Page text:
9:15 am (Fri)
When I was a child one of my favorite experiences with my family was when we would go to the country. Dad would fill the car tank with gas and we’d drive to Freetown, Manchester. I loved my Grandpa the most — he’d take us on a donkey ride through the community and introduce us to grandaunts, granduncles and distant cousins who’d always be eager to wrap us in a bear hug and kiss our cheeks. I loved those times despite the motion sickness syndrome that would result in my sisters and I throwing up several times on the way to country. Times like those cemented in my mind why families were most important.
Perhaps it was my love of family that helped me feel connected to the message missionaries from the Church of Jesus Christ of Latter-day Saints shared with my sister and I back in 2005. Two missionaries were walking through my community and met my sister who agreed when they offered to return two days later on May 15th. They taught us that happy families were central to God’s plan for us; that God was in fact our Father, the very Father of our spirits (Hebrew 12:9; Acts 17:28-29). They taught that by living the principles of the Gospel of Jesus Christ we could be with our families beyond this life. I studied the Book of Mormon, a book they claimed to be scripture like the Bible. I pondered and prayed about their message and subsequently felt a sweet peace settle in my heart, a witness to me that their words were true.
Their message sparked an interest in recording family history. I felt an urge to learn more about my ancestors and live my life in a way that would make my posterity proud.
But their were stumbling blocks on the way as I tried to find out about ancestors like my maternal grandfather, John Costa. My grandmother never met him until she was an adult and hardly had a relationship with him but despite our challenges we’ve been able to find out much about his siblings, parents and grandparents by using familysearch.org.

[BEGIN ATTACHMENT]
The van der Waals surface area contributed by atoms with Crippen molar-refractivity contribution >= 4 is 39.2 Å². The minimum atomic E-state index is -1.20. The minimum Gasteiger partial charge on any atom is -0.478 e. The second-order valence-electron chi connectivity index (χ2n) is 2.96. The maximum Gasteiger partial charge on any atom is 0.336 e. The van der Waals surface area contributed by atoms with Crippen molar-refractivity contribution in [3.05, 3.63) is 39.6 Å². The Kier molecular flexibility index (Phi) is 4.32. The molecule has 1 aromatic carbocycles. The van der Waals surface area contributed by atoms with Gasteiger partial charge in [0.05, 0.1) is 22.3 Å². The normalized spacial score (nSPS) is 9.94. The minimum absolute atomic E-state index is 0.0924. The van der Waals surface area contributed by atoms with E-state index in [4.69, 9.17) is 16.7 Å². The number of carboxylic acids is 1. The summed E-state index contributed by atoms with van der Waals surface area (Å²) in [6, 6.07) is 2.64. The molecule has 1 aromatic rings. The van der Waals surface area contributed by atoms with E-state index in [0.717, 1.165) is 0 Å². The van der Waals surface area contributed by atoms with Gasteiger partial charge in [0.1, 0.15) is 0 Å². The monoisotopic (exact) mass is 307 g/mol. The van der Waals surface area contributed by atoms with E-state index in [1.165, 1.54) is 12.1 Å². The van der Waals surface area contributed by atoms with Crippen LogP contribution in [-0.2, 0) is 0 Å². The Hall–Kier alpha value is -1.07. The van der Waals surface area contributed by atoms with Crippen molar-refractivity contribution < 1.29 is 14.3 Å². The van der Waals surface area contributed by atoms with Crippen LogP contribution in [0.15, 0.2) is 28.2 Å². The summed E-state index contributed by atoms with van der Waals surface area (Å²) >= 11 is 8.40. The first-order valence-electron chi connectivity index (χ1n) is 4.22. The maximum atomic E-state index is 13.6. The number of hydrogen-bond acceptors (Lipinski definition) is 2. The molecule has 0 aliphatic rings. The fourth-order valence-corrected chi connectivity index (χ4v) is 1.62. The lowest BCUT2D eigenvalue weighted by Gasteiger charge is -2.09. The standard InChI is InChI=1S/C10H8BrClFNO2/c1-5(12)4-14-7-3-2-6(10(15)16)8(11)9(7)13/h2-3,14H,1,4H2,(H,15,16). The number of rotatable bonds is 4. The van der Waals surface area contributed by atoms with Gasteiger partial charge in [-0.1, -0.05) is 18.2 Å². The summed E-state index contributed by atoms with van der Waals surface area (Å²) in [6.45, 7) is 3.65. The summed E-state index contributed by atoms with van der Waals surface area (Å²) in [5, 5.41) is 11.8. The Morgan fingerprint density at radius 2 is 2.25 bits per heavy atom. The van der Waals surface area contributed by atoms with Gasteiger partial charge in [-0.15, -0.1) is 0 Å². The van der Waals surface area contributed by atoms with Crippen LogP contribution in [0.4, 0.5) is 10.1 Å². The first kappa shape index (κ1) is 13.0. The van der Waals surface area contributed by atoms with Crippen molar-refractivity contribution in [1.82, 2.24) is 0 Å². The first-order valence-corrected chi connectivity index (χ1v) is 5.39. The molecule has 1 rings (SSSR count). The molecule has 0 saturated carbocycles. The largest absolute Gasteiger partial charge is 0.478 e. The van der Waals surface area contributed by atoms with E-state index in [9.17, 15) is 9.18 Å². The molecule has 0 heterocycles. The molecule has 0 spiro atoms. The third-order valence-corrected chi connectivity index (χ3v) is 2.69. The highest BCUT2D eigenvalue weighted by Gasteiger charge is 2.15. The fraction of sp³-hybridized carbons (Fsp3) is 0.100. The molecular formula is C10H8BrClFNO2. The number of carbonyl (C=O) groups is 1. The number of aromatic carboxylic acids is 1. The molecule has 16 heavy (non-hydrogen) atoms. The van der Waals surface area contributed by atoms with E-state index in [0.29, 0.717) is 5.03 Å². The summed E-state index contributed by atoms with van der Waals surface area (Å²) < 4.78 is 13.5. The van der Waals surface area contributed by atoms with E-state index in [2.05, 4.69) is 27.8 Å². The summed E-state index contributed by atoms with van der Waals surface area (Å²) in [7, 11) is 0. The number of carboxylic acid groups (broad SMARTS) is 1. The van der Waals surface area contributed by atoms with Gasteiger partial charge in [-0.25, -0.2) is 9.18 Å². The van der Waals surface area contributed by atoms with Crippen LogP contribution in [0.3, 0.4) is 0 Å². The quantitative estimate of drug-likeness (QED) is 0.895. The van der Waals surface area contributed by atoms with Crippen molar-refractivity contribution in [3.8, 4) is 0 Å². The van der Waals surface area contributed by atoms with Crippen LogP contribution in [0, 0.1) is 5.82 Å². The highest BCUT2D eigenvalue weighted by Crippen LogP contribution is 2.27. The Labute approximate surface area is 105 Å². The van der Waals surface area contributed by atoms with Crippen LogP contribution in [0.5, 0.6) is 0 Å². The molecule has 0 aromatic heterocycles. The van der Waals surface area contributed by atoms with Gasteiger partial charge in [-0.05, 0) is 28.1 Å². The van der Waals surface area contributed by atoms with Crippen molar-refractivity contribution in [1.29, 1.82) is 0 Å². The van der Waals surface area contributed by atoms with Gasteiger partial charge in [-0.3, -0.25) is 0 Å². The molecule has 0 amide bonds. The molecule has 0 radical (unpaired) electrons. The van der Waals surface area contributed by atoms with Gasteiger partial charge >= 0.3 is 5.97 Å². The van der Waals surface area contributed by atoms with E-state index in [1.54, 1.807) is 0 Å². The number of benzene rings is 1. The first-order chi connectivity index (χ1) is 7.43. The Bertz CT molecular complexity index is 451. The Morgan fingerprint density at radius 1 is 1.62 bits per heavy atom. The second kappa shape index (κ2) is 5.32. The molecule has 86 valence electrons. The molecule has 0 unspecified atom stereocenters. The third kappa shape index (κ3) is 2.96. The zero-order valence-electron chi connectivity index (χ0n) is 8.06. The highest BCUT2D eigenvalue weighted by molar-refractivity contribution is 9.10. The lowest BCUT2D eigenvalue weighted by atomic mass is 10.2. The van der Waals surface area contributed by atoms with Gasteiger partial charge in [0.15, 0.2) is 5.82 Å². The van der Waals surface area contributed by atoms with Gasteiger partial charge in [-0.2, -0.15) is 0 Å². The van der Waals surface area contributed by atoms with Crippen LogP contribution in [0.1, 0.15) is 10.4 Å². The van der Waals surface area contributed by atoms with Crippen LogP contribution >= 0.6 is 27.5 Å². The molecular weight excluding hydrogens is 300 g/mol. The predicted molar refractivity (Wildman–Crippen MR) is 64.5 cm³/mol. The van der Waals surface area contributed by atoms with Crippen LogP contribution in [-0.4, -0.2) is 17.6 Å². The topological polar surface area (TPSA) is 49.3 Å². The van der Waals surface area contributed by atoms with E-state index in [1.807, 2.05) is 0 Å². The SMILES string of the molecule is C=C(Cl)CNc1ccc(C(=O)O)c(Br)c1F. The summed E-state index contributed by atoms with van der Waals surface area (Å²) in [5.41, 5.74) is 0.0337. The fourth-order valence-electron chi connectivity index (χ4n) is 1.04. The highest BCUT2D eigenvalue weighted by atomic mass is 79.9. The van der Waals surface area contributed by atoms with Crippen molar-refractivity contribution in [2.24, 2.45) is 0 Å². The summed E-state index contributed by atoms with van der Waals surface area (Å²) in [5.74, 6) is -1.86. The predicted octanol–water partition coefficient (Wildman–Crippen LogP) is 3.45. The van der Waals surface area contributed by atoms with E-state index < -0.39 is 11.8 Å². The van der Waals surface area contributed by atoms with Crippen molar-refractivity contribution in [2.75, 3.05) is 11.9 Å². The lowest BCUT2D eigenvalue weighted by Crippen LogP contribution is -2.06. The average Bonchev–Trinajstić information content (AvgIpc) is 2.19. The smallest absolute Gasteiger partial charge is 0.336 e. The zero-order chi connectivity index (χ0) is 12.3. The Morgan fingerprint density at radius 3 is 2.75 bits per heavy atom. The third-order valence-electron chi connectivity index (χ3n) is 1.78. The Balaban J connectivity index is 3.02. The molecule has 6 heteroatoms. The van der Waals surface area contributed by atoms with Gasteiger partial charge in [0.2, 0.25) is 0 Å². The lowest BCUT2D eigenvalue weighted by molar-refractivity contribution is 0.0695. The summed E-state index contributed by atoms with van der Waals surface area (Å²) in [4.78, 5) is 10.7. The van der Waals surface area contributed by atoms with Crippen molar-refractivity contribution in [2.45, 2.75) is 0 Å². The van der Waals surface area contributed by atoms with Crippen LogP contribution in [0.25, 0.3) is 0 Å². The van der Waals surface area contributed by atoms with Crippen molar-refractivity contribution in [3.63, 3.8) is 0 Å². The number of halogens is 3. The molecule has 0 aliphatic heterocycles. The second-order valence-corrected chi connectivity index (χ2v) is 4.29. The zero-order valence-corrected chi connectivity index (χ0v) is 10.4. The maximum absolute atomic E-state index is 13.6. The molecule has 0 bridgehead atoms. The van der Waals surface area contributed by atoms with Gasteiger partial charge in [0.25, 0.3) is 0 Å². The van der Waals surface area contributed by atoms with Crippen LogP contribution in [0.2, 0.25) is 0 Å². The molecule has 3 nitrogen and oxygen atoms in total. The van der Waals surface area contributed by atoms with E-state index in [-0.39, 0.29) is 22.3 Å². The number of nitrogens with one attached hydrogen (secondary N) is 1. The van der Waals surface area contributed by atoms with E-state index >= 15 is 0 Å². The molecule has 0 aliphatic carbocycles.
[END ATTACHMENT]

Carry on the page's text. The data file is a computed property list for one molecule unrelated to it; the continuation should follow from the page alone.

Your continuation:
As I’ve been using the site this past week I’ve seen God’s hand working in my midst. I’ve overcome what felt like roadblocks years ago. Several marriage, death, birth certificates and baptismal records have provided new insight into the lives of those who’ve helped to shape me — those who in their own way helped mark the way before me.
I feel like I know them much better now and hold in my heart immense gratitude to them. I know it might be strange since I’ve never met them but there is something very sanctifying about this work. When we come to know those who’ve gone before us, I really believe we’ll live our life with greater gratitude and a newfound sense of purpose and being.
It makes me realise how many privileges I enjoy as a resident of the 21st century — a time that though fraught with strife is full of opportunities for enriching lives and happy families. I hope we’ll all try to learn about our ancestors. In doing so, may we find greater joy in each day, knowing that we are paving the way for generations to come.